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27 July 2018

Nederwaard 1 mill’s stock repaired

Yesterday, the expert craftsmen of Van Der Vegt smithy and construction firm clambered all the way into the Nederwaard 1 windmill to repair its damaged stock. The high-altitude special operation was completed successfully.

Nederwaard 1 mill’s stock repaired

As our more astute visitors will have noticed, the Nederwaard 1 windmill has been standing still for about two weeks now. This was done as a precaution, after minor damage was detected in the welds of the stock, which has been in service for some forty years. Presently, the damage has been expertly repaired by the professionals of Van Der Vegt, a Bleskensgraaf-based company with ample experience in the specialist jobs like working on the World Heritage windmills. They started working in ideal conditions: as they began early on Wednesday morning, a slight drizzle set in. As if it had been arranged in advance, this type of weather is ideal for the job, because both the thatched roof and the parched mill yard had to be kept moist throughout the welding activities. As a further fire prevention measure, volunteers from the Kinderdijk World Heritage Foundation were standing by to keep the mill and the yard damp as work commenced.

A brief work consult at Nederwaard 1. To the right, Van Der Vegt’s general manager Weso Wijnen inspects the site.Vooroverleg bij Nederwaard 1. Rechts directeur Wesco Wijnen van Van der Vegt.

A brief work consult at Nederwaard 1. To the right, Van Der Vegt’s general manager Weso Wijnen inspects the site.Vooroverleg bij Nederwaard 1. Rechts directeur Wesco Wijnen van Van der Vegt.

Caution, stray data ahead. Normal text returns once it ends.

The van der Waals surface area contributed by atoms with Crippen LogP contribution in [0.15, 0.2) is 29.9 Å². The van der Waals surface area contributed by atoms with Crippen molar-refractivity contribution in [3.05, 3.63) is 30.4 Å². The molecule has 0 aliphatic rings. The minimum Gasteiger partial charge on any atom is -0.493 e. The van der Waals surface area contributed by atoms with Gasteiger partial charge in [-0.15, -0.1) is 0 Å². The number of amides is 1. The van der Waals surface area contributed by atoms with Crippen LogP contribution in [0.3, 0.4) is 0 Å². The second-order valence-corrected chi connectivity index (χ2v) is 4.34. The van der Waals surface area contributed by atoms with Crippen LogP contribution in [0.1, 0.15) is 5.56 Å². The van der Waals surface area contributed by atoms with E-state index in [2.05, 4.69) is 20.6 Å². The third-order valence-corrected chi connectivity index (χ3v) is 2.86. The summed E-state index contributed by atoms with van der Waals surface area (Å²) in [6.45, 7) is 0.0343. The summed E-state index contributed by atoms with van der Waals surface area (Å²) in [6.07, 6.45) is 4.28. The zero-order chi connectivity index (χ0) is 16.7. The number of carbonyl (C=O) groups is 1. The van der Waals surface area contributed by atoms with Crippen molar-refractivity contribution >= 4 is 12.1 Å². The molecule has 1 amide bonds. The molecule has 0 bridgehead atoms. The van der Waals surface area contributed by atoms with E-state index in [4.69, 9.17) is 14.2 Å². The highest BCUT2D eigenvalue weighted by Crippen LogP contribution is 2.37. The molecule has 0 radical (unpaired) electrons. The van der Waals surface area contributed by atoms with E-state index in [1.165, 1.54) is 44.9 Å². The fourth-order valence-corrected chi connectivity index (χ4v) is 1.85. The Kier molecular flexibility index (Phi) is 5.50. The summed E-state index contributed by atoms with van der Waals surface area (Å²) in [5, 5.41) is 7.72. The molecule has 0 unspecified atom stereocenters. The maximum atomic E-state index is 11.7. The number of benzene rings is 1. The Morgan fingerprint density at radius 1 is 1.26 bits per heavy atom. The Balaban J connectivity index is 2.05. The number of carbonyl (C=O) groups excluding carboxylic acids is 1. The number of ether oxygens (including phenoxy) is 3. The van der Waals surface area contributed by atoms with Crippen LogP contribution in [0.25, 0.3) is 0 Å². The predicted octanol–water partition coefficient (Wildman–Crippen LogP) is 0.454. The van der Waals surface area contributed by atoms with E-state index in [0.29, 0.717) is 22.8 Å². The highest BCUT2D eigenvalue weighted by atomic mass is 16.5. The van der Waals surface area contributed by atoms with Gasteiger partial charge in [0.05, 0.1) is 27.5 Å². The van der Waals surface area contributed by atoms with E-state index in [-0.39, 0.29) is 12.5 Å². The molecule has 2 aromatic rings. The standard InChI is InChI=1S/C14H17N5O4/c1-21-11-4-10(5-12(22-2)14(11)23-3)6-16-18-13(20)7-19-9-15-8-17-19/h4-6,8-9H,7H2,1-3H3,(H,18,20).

Bjorn den Ouden, Nederwaard 1’s miller, was afraid that his mill would be out of service for a year or more, but fortunately, that turned out not to be the case. He was obviously pleased with the prospect: “After all, that’s my favourite thing to do; making sure my own windmill keeps spinning.” To make sure that no faulty welds remain, the entire stock was subjected to a close inspection. No further weak spots were detected.

The stocks were manufactured here in Kinderdijk back in 1979

This particular stock is known as a ‘Nederwaard stock’, and it dates back to 1979. What makes this one special is the fact that Nederwaard stocks were made in the stock workshop that used to be next to the J.U. Smit pumping station, which is our visitors centre today. The lifespan of these stocks is estimated at anywhere between forty and fifty years. The stocks of our Nederwaard 1 and Nederwaard 6 mills – original Nederwaard specimens too – will be kept under close supervision in the coming years, just to make sure they are replaced in time.

The author

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